Were Superstorm Sandy Cleanup Crews Underpaid?

Photo of homes damaged by a hurricane

New Jersey and other East Coast states affected by Superstorm Sandy hired contractors to repair damage to the shoreline and to prepare for the storm. Workers spent months picking up debris, dredging sand to rebuild the beaches and repairing other damage. Some workers were not paid the prevailing wage rate by these contractors. In fact, many received a fraction of what they were owed under the prevailing wage law.

There have been several lawsuits filed against contractors to recover stolen wages. Looks Great Services Inc. made $90 million in profits for its cleanup and preparation efforts on Long Island. Custom Tree Care, a subsidiary of Looks Great Services, did not pay its workers the prevailing wage. Looks Great Services paid a combined total of $137,000 to 16 Custom Tree Care workers who were underpaid for clearing debris. One of the workers employed by Custom Tree Care claimed he and others worked 12 hour days, seven days a week.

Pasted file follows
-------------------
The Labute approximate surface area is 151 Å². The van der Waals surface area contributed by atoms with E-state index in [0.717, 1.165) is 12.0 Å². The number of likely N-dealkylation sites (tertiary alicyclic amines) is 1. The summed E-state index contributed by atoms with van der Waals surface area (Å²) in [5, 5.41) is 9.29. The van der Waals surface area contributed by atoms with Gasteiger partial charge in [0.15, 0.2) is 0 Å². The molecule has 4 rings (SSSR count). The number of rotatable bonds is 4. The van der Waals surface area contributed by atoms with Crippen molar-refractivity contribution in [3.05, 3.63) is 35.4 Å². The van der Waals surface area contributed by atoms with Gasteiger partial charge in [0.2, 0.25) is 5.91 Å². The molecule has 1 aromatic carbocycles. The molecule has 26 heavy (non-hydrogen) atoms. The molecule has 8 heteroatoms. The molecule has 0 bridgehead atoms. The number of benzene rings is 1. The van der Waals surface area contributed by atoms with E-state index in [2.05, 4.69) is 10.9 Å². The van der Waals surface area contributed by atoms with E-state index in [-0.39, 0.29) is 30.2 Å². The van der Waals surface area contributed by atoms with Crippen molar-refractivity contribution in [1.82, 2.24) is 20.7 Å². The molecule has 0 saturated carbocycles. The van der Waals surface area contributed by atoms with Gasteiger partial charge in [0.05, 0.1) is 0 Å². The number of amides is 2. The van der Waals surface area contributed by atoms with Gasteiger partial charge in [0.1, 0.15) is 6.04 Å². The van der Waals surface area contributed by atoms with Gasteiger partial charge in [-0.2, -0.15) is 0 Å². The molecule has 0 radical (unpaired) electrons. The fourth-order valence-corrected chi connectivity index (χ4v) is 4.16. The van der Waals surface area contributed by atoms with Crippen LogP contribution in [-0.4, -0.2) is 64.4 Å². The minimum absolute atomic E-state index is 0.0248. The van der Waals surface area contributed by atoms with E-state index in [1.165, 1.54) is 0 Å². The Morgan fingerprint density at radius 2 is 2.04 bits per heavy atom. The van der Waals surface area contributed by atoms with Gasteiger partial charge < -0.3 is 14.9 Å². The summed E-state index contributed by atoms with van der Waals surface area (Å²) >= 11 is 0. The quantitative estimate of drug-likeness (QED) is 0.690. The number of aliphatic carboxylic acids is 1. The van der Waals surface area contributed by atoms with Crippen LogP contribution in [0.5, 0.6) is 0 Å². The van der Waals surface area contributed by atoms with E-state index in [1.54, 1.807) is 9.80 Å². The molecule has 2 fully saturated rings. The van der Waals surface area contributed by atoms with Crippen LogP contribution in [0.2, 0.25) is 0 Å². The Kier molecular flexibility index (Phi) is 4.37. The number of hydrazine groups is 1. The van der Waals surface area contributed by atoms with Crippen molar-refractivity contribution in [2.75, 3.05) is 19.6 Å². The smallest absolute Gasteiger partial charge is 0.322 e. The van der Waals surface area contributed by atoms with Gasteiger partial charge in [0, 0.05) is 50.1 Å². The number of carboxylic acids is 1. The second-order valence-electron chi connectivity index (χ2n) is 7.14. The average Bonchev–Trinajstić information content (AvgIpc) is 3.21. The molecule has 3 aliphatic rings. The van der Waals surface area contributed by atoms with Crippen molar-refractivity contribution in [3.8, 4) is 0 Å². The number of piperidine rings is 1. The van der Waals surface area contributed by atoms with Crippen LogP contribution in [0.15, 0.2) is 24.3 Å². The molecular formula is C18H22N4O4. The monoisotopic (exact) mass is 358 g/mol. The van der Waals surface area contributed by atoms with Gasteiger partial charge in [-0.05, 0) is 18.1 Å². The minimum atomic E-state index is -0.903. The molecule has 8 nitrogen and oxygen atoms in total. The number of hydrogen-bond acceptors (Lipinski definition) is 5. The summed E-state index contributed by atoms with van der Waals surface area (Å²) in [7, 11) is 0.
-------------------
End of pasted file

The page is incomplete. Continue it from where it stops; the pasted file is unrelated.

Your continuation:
Unfortunately, this is one of many cases where contractors hired for cleanup operations after Superstorm Sandy failed to pay workers the prevailing wage. Wage theft during the cleanup efforts even attracted the attention of New Jersey lawmakers.

Were You Not Paid the Prevailing Wage Rate After Superstorm Sandy?

Workers may be misclassified as independent contractors or denied fair pay through other means. Contractors who took advantage of these workers may be held accountable for their actions. If you were involved in the cleanup or storm preparation efforts for Superstorm Sandy and believe you were underpaid, the New Jersey wage theft attorneys at Keefe Law Firm can help you explore options to recover those wages.

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